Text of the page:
For yielding to thy nature: and there's time 'Tis most strange! Yet for thee to escape hence.

MYRRHA. But that so rare, my Pania, as thou think'st it.

Shall I light In the meantime, live thou.-Farewell! the pile One of the torches which lie heap'd beneath Is ready

The ever-burning lamp that burns without,

Before Baal's shrine, in the adjoining hall ?
I should shame to leave my sovereign

With but a single female to partake

Do so.

Is that thy answer? His death.


Thou shalt see.
Too many far have heralded

(Exit MYRRHA. Me to the dust already. Get thee hence

SARDANAPALUS (solus). Enrich thee.

She's firm. My fathers! whom I will rejoin,

It may be, purified by death from some
And live wretched!

of the gross stains of too material being,
Think upon

I would not leave your ancient first abode

To the defilement of usurping bondmen;
Thy Fow ;-t is sacred and irrevocable.

If I have not kept your inheritance
Since it is so, farewell.

As ye bequeath'd it, this bright part of it,

Your treasure, your abode, your sacred relics
Search well
my chamber,

Of arms, and records, monuments, and spoils,
Feel no remorse at bearing off the gold;

In which they would have revell’d, I bear with me Remember, what you leave you leave the slaves

To you in that absorbing element, Who slew me: and when you have borne away

Which most personifies the soul, as leaving All safe off to your boats, blow one long blast

The least of matter unconsumed before Upon the trumpet as you quit the palace.

Its fiery working :--and the light of this The river's brink is too remote, its stream

Most royal of funereal pyres shall be Too loud at present to permit the echo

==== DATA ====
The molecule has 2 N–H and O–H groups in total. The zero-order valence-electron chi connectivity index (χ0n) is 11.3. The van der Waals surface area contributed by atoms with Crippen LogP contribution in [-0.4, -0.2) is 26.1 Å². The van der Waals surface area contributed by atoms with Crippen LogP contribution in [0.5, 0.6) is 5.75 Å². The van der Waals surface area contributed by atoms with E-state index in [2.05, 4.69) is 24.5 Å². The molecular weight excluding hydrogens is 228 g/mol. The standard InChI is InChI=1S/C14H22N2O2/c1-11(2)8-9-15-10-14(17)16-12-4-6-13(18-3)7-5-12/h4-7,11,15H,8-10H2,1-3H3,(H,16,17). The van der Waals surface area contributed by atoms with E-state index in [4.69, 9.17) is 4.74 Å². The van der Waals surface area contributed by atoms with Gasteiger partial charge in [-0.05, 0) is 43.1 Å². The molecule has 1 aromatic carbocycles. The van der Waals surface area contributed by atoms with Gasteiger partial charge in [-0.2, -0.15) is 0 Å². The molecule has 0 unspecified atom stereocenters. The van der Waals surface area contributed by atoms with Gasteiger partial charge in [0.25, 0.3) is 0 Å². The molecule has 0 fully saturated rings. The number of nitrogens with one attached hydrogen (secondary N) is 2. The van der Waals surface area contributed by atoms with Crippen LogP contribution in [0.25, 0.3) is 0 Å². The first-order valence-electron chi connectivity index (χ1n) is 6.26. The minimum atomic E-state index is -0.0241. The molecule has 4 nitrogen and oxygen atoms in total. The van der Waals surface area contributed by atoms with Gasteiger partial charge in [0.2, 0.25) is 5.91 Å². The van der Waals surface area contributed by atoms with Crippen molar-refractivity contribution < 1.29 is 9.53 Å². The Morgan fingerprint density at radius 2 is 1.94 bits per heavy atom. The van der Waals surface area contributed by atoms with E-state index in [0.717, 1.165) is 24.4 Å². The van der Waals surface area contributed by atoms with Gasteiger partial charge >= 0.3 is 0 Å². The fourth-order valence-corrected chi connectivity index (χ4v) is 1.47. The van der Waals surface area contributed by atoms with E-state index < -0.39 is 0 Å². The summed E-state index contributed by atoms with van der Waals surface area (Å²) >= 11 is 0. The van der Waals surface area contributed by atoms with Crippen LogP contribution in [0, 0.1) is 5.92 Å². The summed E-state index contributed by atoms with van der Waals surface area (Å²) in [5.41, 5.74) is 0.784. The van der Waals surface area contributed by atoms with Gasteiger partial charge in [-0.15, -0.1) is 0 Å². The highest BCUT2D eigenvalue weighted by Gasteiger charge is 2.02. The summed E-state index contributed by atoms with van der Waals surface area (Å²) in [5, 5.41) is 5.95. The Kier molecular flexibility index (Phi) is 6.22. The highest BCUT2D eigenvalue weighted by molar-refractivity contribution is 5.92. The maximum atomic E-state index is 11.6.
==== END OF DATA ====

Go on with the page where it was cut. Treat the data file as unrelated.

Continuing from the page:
Not a mere pillar form’d of cloud and flame,

a To reach distinctly from its banks. Then fly,

A beacon in the horizon for a day, And as you sail, turn back; but still keep on

And then a mount of ashes, but a light Your way along the Euphrates: if you reach

To lesson ages, rebel nations, and The land of Paphlagonia, where the queen

Voluptuous princes. Time shall quench full many is safe with my three sons in Cotta's court,

A people's records, and a hero's acts; Say what you saw at parting, and request

Sweep empire after empire, like this first That she remember what I said at one

Of empires, into nothing ; but even then
Parting more mournful still.

Shall spare this deed of mine, and hold it up

A problem few dare imitate, and none
That royal hand !

Despise-but, it may be, avoid the life
Let me then once more press it to my lips;

Which led to such a consummation.
And these poor soldiers who throng round you, and MYRRHA returns with a lighted Torch in one Hand
Would fain die with you?

and a Cup in the other.
(The Soldiers and Pania throng round him,
kissing his hand and the hem of his robe.

I've lit the lamp which lights us to the stars.
My best! my last friends!
Let's not unman each other-part at once :

And the cup ?
All farewells should be sudden, when for ever,

Else they make an eternity of moments,

'T is my country's custom to
And clog the last sad sands of life with tears. Make a libation to the gods.
Hence, and be happy: trust me, I am not
Now to be pitied, or far more for what

And mine
Is past than present;—for the future, 't is

To make libations amongst men. I've not In the hands of the deities, if such

Forgot the custom; and, although alone, Tere be: I shall know soon. Farewell—farewell. Will drain one draught in memory of many (Exeunt Pania and the Soldiers. A joyous banquet past.

(SARDANAPALUs takes the cup, and after drink These men were honest: it is comfort still